Guarantee and Indemnity

It is quite common for a person to guarantee a loan taken by another person. For example:

  1. parents becoming guarantors for their children’s study loans (PTPTN, private companies bonded scholarship program, JPA scholarship, and study loan offered by financial institutions, just to name a few);
  2. a friend or relative becoming guarantor for his friend/relative’s car loan or housing loan;
  3. directors and/or shareholders guaranteeing loans taken by their company; and
  4. a company guaranteeing loans taken by another company (normally undertaken by related companies).

There may also be some guarantees to be outside the context of a loan. For example, a director who guarantees his company’s payment of certain invoices to another company.

What are my liabilities as a guarantor?

It depends.

Two types of guarantees are commonly used – Guarantee and Indemnity.

And technically, a person who signs a Guarantee is called a guarantor while a person who signs an Indemnity is called a person giving indemnity.

To a layperson, there is no difference between the two. In both cases, the guarantor/person giving indemnity would have to pay if the principal borrower failed to do so.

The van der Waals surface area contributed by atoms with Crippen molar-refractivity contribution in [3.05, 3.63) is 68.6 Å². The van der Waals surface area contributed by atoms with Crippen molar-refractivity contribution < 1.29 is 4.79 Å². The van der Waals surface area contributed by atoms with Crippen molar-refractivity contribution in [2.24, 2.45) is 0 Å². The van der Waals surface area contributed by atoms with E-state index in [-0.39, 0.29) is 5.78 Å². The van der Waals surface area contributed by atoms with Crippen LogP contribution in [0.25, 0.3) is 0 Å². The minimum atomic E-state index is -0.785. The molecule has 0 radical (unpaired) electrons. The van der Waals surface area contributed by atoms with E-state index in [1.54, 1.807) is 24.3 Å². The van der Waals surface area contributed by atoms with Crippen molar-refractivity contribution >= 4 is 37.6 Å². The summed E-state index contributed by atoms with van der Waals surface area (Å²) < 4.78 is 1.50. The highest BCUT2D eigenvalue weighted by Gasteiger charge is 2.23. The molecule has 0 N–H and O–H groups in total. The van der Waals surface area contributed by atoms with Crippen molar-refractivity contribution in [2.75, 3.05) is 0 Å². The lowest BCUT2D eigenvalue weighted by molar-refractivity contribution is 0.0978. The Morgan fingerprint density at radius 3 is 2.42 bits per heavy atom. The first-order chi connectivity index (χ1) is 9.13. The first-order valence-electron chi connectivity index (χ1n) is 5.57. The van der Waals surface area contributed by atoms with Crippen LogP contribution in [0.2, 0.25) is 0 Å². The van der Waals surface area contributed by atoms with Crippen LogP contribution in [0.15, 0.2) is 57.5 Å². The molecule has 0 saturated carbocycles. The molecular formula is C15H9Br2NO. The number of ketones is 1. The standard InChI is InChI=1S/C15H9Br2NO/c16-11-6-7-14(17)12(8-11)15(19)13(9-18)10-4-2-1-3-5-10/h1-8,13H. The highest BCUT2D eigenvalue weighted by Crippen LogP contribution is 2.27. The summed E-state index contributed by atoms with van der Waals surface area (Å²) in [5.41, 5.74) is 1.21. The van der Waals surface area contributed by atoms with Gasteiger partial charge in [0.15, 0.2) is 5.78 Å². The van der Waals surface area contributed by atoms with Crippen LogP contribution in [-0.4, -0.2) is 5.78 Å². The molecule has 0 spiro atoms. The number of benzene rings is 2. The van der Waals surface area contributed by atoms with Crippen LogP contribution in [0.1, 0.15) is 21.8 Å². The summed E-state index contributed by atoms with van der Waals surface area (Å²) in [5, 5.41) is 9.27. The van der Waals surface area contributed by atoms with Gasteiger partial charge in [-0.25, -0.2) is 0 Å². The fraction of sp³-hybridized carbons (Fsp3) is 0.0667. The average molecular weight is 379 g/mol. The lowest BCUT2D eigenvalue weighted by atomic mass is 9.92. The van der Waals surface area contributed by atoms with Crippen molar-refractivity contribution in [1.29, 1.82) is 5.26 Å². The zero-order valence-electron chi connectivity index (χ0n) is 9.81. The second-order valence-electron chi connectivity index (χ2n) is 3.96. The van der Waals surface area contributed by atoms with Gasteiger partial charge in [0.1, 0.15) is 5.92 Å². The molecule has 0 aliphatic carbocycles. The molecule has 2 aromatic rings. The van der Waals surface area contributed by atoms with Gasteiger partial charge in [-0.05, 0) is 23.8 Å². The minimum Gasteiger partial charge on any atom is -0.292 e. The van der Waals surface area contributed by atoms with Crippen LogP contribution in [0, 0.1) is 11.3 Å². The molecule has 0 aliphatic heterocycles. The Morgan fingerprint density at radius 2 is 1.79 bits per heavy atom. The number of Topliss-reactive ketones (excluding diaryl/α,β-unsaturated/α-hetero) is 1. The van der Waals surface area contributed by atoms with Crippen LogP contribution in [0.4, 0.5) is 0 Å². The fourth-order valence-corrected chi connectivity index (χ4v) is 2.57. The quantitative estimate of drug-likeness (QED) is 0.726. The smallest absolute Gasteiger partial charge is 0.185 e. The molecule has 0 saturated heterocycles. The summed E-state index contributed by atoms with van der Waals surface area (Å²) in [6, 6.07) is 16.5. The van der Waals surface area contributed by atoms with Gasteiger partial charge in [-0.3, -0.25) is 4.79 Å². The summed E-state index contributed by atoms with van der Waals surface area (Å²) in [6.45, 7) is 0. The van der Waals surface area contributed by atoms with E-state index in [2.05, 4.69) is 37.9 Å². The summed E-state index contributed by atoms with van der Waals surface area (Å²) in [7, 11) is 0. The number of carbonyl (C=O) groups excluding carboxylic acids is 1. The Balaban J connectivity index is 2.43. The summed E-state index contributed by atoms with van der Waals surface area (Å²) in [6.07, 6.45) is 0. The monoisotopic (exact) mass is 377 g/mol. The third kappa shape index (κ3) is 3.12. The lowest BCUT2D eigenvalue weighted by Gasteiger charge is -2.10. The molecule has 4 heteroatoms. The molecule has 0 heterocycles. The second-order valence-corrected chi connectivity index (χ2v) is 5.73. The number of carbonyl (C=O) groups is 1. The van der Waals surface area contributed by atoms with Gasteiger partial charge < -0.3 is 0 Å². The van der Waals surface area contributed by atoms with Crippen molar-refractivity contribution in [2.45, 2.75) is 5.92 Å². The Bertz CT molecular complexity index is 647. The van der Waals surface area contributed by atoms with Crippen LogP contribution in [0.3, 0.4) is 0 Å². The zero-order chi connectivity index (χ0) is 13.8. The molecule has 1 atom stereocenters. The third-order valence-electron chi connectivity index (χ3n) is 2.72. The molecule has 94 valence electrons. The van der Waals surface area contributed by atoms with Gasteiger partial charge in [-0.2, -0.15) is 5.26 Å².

However, there are some very important distinctions between the two when it comes to legal effects of the two.

Under a Guarantee, the guarantor’s liabilities are limited to only what the principal borrower is liable to pay.

Under an Indemnity, the person giving indemnity would be liable to indemnify the lender for all its losses. In other words, even if the principal borrower is not liable to pay certain amount, the person giving indemnity would be nevertheless liable.

For example, if the principal borrower is bankrupt, interest on his loan would be stopped or capped as at the date of his bankruptcy. The guarantor’s liability would therefore also capped as at the date of the principal borrower’s bankruptcy. However, the lender is entitled to continue to charge interest against the person giving indemnity until the debt is fully settled. In effect, the person giving indemnity would be liable for a sum more than that of the principal borrower.

How do I know What I have Signed?

This would depend on the wordings of the agreement that you sign. The title of the agreement is almost inconsequential.

Telltale signs include:

  1. The agreement says you are deemed as the principal debtor.
  2. The agreement says you are liable for sums that are not recoverable under a guarantee.
  3. The agreement says you will indemnify the lender.
This article is written by our Partner, Loke Yuen Hong